Who says that you can’t have everything? The 1991 GMC Syclone would seem to suggest that maybe you can. Actually, you can’t because there is one area of the Syclone that is a compromise. The load capacity was capped at 500lbs, which isn’t a lot for a vehicle of this type. Still, I suspect that there wouldn’t have been many owners who would have treated these as a workhorse at the original ticket price. That raises the question of what this vehicle could potentially be worth today. There are plenty of enthusiasts who would like to get their hands on one of these. It’s easy to see why. It is 29-years since this Syclone rolled off the production line, but its performance levels are still impressive today. The low production total also helps to make these a coveted classic. The BIN on this one is not cheap, but it falls into the right territory when you look at recent sales. It’s also worth remembering that values have been creeping up slowly but steadily over the past 5-years. They are still relatively affordable today, but if the trend continues, you have to wonder how long it will be before they are out of the average person’s reach. That could make this one well worth further investigation.

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Comments

  1. Matt

    Even though I think they’re both overpriced by about $5k, for the same money I’d much rather have this than the red ‘93 Cobra that was just posted on BF. This truck is faster, has fewer miles (but not so few that you couldn’t drive it on the regular), and is much more exclusive. It’s the perfect weekend toy that no one would think twice about seeing in Home Depot’s parking lot…until you did a 4-wheel burnout on the way out :-)

    Like 4
    • MrBZ

      Couldn’t agree more, Matt. While I might prefer a Typhoon, if I can still squeeze into that S10 cab I would take this one in a heartbeat.

      Like 4
      • Matt

        If this were a Typhoon it’d already be in my driveway!

        Like 3
  2. Doug from MD.

    I remember these when they showed up at the dealership I once worked. They were the rage at the time but the fit and finish left alot to be desired. The interiors were the same old GMC interiors at 25k a pop you’d have thought it might be updated just a tad. But what you really were paying for was the power train. They ran very well though today’s turbos kick in faster. As for the price its not me.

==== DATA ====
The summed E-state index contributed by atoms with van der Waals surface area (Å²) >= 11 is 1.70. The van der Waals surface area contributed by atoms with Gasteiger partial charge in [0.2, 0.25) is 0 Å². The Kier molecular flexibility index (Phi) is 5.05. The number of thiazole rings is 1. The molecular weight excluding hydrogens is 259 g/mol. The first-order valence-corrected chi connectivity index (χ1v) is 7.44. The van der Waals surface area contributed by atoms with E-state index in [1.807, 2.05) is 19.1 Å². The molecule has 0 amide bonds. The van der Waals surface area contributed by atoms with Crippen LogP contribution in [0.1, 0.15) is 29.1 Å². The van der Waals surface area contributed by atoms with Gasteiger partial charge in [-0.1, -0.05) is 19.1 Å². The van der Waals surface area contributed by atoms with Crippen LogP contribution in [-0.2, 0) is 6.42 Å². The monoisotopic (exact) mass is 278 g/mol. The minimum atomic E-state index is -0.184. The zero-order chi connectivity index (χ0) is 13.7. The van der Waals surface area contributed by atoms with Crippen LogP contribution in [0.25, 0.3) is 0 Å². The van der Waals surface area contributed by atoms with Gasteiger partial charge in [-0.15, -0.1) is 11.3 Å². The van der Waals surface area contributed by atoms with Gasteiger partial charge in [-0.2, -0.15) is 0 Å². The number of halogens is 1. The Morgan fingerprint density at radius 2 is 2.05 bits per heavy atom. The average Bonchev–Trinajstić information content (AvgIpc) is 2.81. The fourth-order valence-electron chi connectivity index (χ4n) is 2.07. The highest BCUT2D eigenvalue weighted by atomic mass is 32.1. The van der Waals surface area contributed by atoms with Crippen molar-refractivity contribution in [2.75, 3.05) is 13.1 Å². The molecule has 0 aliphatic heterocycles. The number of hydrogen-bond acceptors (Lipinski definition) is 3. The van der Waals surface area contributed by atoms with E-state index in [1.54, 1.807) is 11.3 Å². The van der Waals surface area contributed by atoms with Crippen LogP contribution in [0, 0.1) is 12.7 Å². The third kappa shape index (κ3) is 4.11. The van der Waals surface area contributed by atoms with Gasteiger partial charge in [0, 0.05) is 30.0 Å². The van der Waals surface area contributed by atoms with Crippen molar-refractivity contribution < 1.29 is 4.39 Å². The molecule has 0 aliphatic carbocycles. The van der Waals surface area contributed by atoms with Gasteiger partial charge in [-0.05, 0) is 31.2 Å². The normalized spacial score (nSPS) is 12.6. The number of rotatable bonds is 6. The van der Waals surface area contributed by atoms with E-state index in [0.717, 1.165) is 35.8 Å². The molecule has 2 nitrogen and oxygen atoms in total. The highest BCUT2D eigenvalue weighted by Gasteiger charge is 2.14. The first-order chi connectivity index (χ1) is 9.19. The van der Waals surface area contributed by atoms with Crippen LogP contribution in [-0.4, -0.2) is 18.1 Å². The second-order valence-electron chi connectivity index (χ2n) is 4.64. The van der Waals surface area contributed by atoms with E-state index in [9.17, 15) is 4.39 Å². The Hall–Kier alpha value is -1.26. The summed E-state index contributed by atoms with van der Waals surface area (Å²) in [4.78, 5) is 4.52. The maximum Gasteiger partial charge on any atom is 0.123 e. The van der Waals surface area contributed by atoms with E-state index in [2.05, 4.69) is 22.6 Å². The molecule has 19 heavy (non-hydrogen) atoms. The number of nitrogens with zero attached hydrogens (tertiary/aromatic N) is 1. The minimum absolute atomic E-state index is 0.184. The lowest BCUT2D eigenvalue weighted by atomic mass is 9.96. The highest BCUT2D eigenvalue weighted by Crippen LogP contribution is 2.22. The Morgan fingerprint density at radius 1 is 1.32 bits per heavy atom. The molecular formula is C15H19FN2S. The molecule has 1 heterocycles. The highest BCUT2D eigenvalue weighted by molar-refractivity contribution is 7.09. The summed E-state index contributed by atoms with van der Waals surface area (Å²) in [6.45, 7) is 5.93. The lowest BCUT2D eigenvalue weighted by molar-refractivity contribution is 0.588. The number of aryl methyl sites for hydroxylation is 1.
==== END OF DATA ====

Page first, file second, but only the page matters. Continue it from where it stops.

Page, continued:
Like 3
  3. UK Paul 🇬🇧

    Would buy this in a heartbeat if I had the spare cash.

    Like 3
  4. Justin Charles

    Not really useful as a truck, but still cool as hell nonetheless.

    Like 2
    • Dave

      Using this as a work truck would be like using Scotch for paint thinner!

      Like 5
  5. Tom K

    I have loved these trucks ever since I realized what one was. I had a manager about 15 years ago that used his as a daily driver. 40 miles one way to work everyday. We thought he was crazy. He ended up getting rear ended by some moron texting and it was totalled. He immediately went and bought an 87 GNX and that became his daily. Terrible boss but he sure had style.

    Like 5
  6. David

    Is anyone else curious as to how there has been 6 owners and only 15K miles? Is the carfax wrong?

    Like 3
  7. karl holquist

    My friend was the head engineer for the motor. He brought up the FACT that the coating used on the pistons was not holding up on the testing bench. About 15k-25k thousand hours simulated mileage they WOULD fail. Some would take longer. So be prepared to drop so coin on a stock motor. I LOVE these trucks wish I had the funds to buy one. 5-minutes for the willow run hydramatic plant-Ypsitucky.

    Like 1
  8. martinsane

    Seems an utter waste to trade 25k for 35k 30 years later. Especially after storing and the like.
    Those 90s GMC and Chevrolets were also quite disposable and bland.

    Summation. I see no point and would have spent that money on 25k other things.

  9. David Bailey

    Sweet Truck. Had a ’93 TYPHOON that was almost as fast. Leather EVERYWHERE!! Very cool interior. I think C&D ran a test that tyhe Typhoon was fastest vehicle IN THE WORLD going from 30-60mph!! Really tight , cushy car/suv . Mine had over 65,000 miles without any issues. These TYPHOONS and SYCLONES could really stop as well. Great, fast, vehicles.

    Like 2
  10. pigneguy
    • Chuck Dickinson

      With substantially more miles as well.

      Like 1
  11. Claudio

    In the early nineties, my worktruck was an s10, same thing as this with v6 and auto , 2wd
    Boring drive and no space …
    Fast forward to 2020 and no way i would/could enjoy the cramped feeling of these
    But i can drive my z3 with the top down !
    I certainly cannot deny the performance of these little rockets …

  12. John Bloom

    I owned one for about 10 years. Restored it and stored it . Sold it about 5 years ago. Love the truck but the antilock brake module gave me fits, never did get that right… Enjoyed the performance… Really quick out of the gate!